The training complies with federal requirements and includes information about laws prohibiting sexual harassment, sexual violence, interpersonal violence and stalking. It also provides information regarding how to identify this prohibited conduct, seek support following incidents and report such conduct.
Many students participated in a pilot program. The pilot program began this past summer and was extended into the fall semester because of the valuable feedback the University continued to receive from program participants on the readability, clarity and content of the training. The University carefully considered this feedback and staff worked diligently with the compliance training vendor to incorporate the suggestions.
In the coming days, you will receive a registration notice from the Equal Opportunity and Compliance Office (email@example.com) with a personalized link to the training module. Failure to fully complete the training within 45 days of receiving the registration notice could result in a registration hold on your student account, which could affect your registration for future classes. Students will be prompted to take this course annually. When it is time to renew your training, you will be notified automatically by email. The course will take approximately 30-45 minutes to complete.
This training is among many components of a larger effort at the University to eliminate, prevent and address the effects of sexual harassment, sexual violence, interpersonal violence and stalking. This includes working toward the development of a sexual assault campus climate survey. You can expect to learn more about this survey this semester.
We hope this training will increase awareness and broaden the discussion about this issue on our campus. We will host sessions to answer any questions you have following this training and to seek your feedback on how we can continue to improve our efforts to address this important issue. If you have questions about the training or would like information about additional training opportunities, contact the Equal Opportunity and Compliance Office at (919) 966-3576.
Thank you for your participation. I appreciate your commitment to a safe and inclusive campus in which to work and learn.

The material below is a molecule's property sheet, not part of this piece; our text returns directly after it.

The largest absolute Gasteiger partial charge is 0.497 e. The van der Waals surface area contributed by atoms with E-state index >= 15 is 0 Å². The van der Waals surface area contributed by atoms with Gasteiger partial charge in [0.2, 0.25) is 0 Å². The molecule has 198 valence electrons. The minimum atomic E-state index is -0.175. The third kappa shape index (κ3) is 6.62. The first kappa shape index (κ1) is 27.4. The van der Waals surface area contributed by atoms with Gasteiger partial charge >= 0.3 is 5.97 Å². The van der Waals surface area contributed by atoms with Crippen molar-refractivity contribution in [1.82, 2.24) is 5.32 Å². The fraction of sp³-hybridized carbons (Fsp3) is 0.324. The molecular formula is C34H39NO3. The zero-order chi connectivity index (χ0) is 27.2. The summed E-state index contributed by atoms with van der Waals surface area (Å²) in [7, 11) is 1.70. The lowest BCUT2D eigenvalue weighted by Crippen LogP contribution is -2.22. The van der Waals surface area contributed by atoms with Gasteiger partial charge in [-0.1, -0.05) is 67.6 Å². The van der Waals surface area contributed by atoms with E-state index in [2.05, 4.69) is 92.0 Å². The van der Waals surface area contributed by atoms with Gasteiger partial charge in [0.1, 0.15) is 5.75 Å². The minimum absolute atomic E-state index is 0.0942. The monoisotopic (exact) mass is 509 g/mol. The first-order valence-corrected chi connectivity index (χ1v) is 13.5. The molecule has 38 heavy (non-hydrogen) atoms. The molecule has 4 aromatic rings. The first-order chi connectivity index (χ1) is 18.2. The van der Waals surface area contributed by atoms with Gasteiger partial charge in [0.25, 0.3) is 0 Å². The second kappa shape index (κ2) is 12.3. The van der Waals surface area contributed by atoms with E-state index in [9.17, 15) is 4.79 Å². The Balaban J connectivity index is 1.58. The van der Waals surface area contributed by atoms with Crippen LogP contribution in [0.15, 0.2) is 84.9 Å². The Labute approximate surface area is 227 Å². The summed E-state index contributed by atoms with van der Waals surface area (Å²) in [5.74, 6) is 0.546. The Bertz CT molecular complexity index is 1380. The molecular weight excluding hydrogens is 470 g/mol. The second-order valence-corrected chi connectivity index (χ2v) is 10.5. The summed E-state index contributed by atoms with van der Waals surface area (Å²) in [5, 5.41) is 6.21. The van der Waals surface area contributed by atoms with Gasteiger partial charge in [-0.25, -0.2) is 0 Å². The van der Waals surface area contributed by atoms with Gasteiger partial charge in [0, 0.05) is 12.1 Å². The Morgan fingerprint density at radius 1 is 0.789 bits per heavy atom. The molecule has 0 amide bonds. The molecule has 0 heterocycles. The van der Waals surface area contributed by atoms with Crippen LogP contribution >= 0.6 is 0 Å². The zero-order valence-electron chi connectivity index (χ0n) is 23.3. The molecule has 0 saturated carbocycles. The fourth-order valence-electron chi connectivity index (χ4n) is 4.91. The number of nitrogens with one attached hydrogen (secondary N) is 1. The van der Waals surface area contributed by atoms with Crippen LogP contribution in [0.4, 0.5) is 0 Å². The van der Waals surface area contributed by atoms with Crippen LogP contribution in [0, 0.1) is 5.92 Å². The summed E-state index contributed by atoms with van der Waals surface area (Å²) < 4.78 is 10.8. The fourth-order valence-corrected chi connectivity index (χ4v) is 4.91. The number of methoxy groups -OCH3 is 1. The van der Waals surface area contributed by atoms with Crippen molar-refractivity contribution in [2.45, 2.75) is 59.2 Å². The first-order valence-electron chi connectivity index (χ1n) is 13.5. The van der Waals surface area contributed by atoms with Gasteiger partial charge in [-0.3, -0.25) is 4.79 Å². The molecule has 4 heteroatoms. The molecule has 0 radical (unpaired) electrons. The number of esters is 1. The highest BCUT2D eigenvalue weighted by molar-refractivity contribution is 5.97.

Winston B. Crisp
Vice Chancellor for Student Affairs
UNC Chancellor Carol Folt said Friday that she anticipates having a report from the University’s Title IX Task Force by the next Faculty Council meeting, which is on April 25.
The Task Force has been working since May of 2013 to rewrite UNC’s sexual assault policy. The tentative goal was to have had recommendations ready by the fall of last year.
“I think we are all waiting for the report from the Task Force, and I know some people wish that report would come forward,” Folt said.
Christi Hurt, Chair of the Task Force, who also served as Title IX Coordinator for an interim period, has said that the group is regularly reexamining their work and ideas on the sensitive issues.
Once a draft is completed, it will be presented for campus community feedback and then will go before administration for final review.
The Task Force was formed in response to changing federal Title IX requirements for universities and incidents on UNC’s own campus that prompted the need for change.
Folt, who spoke during Friday’s Faculty Council meeting, said she applauded the extent to which the task force is “trying to get it right.” She said a number of changes have already been implemented.
“We believe that a number of ideas that are being put forth by our Task Force are already anticipated, or would be the ones that are the guidelines, for some of that federal attention,” she said.
In January, President Barack Obama announced the creation a national task force to combat sexual assault, particularly at the university level.
The same month, Folt traveled to the White House to participate in policy discussions on a number of topics. During the trip, she spoke with the President and Vice President Joe Biden about policies regarding sexual assault on college campuses. Biden is leading the efforts of The White House Task Force to Protect Students from Sexual Assault, as it is called.
“There is a great deal of interest built on concern that sexual violence has reached epidemic proportions in our nation’s universities,” Folt said.
A number of representatives from UNC have participated in the on-going national conversation.
UNC graduate student Katie Akin, a member of the UNC Title IX Task Force, was invited to sit at the table next to the Vice President in February during a discussion on sexual assault. She offered several recommendations for his consideration.http://chapelboro.com/news/unc/unc-title-ix-task-force-recommendations-ready-end-april